Manaaki, the Royal Cam chick for 2022/23 - a bit damp after rain – was officially named on 19 June, World Albatross Day
The small breeding colony of the globally Endangered and Nationally Vulnerable Northern Royal Albatrosses Diomedea sanfordi on the New Zealand mainland at Pukekura/Taiaroa Head is well known as a tourist sight and for its intensive management. Since the 2015/16 season, a 24-hour live-streaming camera operated by the Department of Conservation with the Cornell Lab for Ornithology has been focused on a breeding attempt from incubation through to fledging (click here).
For the current breeding season the camera has been aimed at a colour-banded pair (male - GLY, Green, Lime, Yellow, and female - L, Lime) who have previously raised two chicks. Their 2022/23 chick hatched on 20 January 2023 and identified as a male has been attracting the usual close attention from devoted followers via the live feed and Facebook pages.
Known as “Sweet Pea” on hatching, it has now been given the name Manaaki following a request for names and a public vote (click here). Suggested names had to be submitted with a photograph showing the person entering the name doing something to reduce plastic pollution. “This year's competition is about acting sustainably to reduce how much plastic ends up in our oceans. This also supports this year’s World Albatross Day theme of plastic pollution. The plastic that ends up in our oceans threatens our seabirds. They can be hurt by it, become entangled or mistake it for food for themselves or their chicks. Using less plastic in our daily lives reduces the amount that ends up in our oceans. So, no matter where you are in the world, you can help colonies like the Northern Royal Albatrosses at Pukekura/Taiaroa Head by using less plastic day to day. The action also had to be sustainable. This meant it needed to be a repeatable action, that would not create any negative impact on the environment.”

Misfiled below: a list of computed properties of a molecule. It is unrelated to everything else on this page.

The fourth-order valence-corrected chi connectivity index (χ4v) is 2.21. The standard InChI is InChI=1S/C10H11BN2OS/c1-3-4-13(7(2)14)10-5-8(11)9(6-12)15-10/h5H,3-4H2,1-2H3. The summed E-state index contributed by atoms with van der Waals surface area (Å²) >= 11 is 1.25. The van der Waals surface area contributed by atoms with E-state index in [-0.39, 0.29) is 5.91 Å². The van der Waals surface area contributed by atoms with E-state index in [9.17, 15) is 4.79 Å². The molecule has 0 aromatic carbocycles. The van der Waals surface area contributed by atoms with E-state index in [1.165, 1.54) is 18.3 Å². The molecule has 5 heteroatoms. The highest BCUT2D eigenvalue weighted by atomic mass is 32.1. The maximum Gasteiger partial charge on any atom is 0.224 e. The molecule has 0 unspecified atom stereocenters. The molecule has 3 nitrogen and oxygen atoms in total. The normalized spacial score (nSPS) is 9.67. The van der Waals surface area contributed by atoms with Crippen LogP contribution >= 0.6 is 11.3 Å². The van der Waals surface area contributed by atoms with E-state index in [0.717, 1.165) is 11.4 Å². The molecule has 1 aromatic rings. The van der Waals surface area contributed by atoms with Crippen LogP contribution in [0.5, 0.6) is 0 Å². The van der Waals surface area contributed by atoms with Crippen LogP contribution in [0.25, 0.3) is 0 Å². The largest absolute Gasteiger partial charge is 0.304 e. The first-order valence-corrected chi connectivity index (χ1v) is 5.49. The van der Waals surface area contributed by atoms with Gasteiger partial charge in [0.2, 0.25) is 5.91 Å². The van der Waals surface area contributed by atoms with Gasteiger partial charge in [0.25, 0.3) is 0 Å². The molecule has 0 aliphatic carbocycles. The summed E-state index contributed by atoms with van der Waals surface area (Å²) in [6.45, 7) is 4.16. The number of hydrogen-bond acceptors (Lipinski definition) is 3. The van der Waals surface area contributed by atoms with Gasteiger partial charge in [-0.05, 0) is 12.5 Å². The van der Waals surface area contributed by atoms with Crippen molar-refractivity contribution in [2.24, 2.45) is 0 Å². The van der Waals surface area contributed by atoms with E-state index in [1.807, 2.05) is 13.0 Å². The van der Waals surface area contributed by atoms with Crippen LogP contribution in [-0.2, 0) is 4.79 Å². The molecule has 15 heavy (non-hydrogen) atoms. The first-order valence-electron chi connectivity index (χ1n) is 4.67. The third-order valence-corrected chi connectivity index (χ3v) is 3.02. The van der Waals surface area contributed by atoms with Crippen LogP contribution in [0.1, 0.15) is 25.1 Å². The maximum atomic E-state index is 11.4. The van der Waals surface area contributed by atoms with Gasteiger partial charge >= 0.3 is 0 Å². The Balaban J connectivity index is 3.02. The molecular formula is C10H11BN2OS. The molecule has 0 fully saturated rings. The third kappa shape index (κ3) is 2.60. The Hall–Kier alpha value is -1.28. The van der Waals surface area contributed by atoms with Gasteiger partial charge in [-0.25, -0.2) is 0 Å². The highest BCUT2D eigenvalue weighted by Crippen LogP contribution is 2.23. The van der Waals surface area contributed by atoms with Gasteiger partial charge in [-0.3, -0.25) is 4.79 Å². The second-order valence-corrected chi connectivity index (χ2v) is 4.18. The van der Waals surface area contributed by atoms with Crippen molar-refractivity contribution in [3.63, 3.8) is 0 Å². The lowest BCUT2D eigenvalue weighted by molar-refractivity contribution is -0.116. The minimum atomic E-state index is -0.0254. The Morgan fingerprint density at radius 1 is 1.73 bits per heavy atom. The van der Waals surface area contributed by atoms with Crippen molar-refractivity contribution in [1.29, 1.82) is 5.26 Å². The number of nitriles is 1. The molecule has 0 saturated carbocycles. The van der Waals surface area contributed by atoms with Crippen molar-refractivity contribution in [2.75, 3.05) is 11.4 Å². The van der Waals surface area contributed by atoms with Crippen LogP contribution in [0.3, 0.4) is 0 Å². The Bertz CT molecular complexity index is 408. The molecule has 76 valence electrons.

140 people submitted their name suggestions and 1169 people voted for their favourite from a short list of 10 names. “Manaaki”, which received the most votes at 209, is a te reo Māori word with the meaning of “providing support, protection, and hospitality and showing admiration and kindness”.
A close up view of Manaaki
If the Royal Cam is not showing much action (such as a parent visiting to feed its chick) you can also while away some time completing an online jigsaw entitled “Manaaki Works in the Grasses”. Choose the number of pieces from 24 to 300 to suit your available spare time and level of concentration!
Manaaki does a wing stretch; photographs from the New Zealand Department of Conservation
The most recent news is that on 20 June when 151 days old (from hatching) the Royal Cam chick was weighed at 11 kg, so quite chonky!
John Cooper, Emeritus Information Officer, Agreement on the Conservation of Albatrosses and Petrels, 29 June 2023